It’s April, and the weather outside is a little less frightful. Snow is melting, daylight hours growing and training periodization is shifting from base work to builds.
With any luck—or with solid season planning—you have been following a structured resistance training program for some time and have achieved a base level of strength fitness. With a shift in focus from general strength acquisition to sport-specific work it makes a lot of sense to make room in your resistance routine for kettlebell practice.
The deep history of kettlebell sport is a little murky. We do know that by the mid-twentieth century, the sport saw wide practice in the former Soviet military. The popularity of kettlebell training, at least in North America, is far more recent.
Now it is common to see this training tool in commercial gyms worldwide. There’s good reason for it too. Kettlebell training is a versatile modality that can be readily adopted into the supplementary strength work performed by endurance athletes.
So with swim-bike-run specific demands in mind, let’s look at four kettlebell movements and their application to triathlon. Watch the video at the bottom of this article to see all of these exercises, or click here.
The swing is a sort-of kettlebell gateway drug. It’s not exceedingly difficult to perform, but not as easy as many assume it to be. Hint: it’s not a squat! The swing is fantastic for triathletes for a couple of reasons:
- A well-executed kettlebell swing requires a full range of posterior motion of the hips. Think of this as loaded mobility training. That mobility is key in getting comfortable in a low-front-end time trial position on your bike.
- Is your physio telling you that your glutes are asleep? Swings are great for waking them up. When done correctly, almost all of the “pop” of a swing comes from a powerful contraction of the glutes. This is important for both runners and cyclists. What’s more, that contraction is initiated from a closed hip angle. A factor that is very relevant for anyone riding in the steep aero position mentioned above.
An evolution of the swing, and one of the two staples of competitive kettlebell sport. The snatch is one of the most dynamic movements out there. Just about every major posterior muscle in the human body has a role to play in powering a kettlebell from between one’s knees to a full lockout overhead. Here are my two favorite elements:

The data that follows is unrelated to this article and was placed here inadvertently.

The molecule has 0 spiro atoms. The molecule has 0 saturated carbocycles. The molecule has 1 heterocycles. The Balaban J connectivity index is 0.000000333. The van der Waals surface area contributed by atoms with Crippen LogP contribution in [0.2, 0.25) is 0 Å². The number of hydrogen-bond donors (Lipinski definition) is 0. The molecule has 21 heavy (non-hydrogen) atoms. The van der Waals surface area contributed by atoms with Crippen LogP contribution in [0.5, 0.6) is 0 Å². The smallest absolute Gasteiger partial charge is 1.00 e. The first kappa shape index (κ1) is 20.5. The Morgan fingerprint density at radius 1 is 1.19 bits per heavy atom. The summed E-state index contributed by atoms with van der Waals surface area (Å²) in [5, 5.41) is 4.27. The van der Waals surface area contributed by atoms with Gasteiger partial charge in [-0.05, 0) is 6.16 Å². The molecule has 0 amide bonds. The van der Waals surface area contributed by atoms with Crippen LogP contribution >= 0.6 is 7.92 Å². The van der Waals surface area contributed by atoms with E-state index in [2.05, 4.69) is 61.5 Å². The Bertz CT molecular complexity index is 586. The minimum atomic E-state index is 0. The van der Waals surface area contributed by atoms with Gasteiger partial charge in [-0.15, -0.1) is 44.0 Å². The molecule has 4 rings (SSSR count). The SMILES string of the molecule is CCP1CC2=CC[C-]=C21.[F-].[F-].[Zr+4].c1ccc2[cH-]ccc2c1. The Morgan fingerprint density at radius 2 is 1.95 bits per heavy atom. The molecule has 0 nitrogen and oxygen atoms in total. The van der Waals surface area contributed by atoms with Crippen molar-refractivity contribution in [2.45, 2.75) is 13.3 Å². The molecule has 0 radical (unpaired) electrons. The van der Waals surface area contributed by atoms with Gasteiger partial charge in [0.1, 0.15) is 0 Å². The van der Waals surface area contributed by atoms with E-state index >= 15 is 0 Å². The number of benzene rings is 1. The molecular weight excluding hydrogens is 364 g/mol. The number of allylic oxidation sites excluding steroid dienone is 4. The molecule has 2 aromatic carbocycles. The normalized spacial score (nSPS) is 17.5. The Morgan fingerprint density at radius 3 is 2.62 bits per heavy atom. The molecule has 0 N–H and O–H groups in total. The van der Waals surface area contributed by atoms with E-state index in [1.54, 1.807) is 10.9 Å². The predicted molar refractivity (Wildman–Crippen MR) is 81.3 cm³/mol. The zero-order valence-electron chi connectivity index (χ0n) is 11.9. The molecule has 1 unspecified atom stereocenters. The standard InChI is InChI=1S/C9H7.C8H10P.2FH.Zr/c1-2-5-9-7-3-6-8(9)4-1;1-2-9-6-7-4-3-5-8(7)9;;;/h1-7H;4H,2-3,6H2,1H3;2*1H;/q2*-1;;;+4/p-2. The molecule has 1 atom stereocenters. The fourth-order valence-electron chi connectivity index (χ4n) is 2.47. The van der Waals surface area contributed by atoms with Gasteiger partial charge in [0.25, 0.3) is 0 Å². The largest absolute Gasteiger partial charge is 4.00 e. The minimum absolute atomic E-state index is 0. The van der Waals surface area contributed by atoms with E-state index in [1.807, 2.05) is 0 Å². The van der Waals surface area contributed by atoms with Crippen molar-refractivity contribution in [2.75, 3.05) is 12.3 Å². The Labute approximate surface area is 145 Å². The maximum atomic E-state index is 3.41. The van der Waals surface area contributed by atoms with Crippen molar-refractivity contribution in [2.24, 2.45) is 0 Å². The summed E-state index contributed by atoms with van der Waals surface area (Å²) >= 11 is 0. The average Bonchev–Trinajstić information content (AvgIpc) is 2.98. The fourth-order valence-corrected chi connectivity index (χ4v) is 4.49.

- The snatch requires quite a bit of coordination. The muscle firing sequence must be precise for proper execution. That sort of neuromuscular training is wonderful for motor cortex plasticity. The more complex, compound movements an athlete learns, the easier it becomes to learn more. The upshot is increased ability to master the intricacies of other complex movements(like those of a swim stroke).
- It’s tough to imagine a better bang for your weightlifting time than the snatch. While the majority of the power delivered to the bell still comes from the glutes, the middle portion of the lift is driven by the latissimus dorsi and rhomboid muscle groups (these power your swim stroke, and stabilize you on the bike and during the run), while the finish recruits postural support groups in the abdomen, shoulder and upper arm.
The Circle With Stall
This supplementary movement is one of the best functional core exercises I know. It is easier to execute than the snatch, and can be used as active recovery between heavier or more intense sets too. The value of the circle with stall is how it utilizes the muscles involved with trunk rotation. Again, it checks two of my boxes.
- The initiation of the movement is hip-driven, trunk rotation. While it’s not a perfect analogue for the cross-body action of a swim stroke and run stride, the muscles involved are the very same.
- The stall component of the lift stresses those same muscles in an eccentric manner. As you are forced to resist further trunk rotation, you are training muscle groups that will support your torso on the bike and the run.
The Farmer Carry/Overhead Carry
These are a bit of a cheat, as they do not require kettlebells and can be performed with any weight apparatus. Still, these two simple movements are easy to execute and sufficiently useful to include. The big benefit here is postural strength development. The value of which is apparent to anyone looking at runners at the end of an IRONMAN marathon. Strong runners still upright have terrific, fatigue-resistant postural muscles. Want some yourself? Add a farmer carry or an overhead carry after a long run!
This is a good spot for an important disclaimer: While kettlebell practice is perfectly safe when performed correctly, the technical nature of some of these movements and the very fact that the weight often ends up overhead, behooves any would-be practitioner to seek coaching on correct mechanics.
While we are providing a link to a video demonstrating all of these lifts, watching a video is no substitute for qualified, in-person instruction.
Watch this video to see all of the above exercises, as well as tips on proper form and kettlebell swing mechanics:
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Michael is a mechanical engineer turned triathlon coach and kettlebell instructor based in Toronto, Canada. Michael has been involved in endurance sport for 12 years, and has worked with dozens of clients: from first-time triathletes to serial marathoners looking for their first BQ, to obstacle course racers, and ultra-distance competitors. In 2015, Michael opened the X3 Training Lab. This facility is all about the pursuit of endurance sport excellence. At the Lab, they combine power-based indoor cycling workouts with the resilience and power development of strength and mobility programs to build a faster, stronger and more resilient athlete.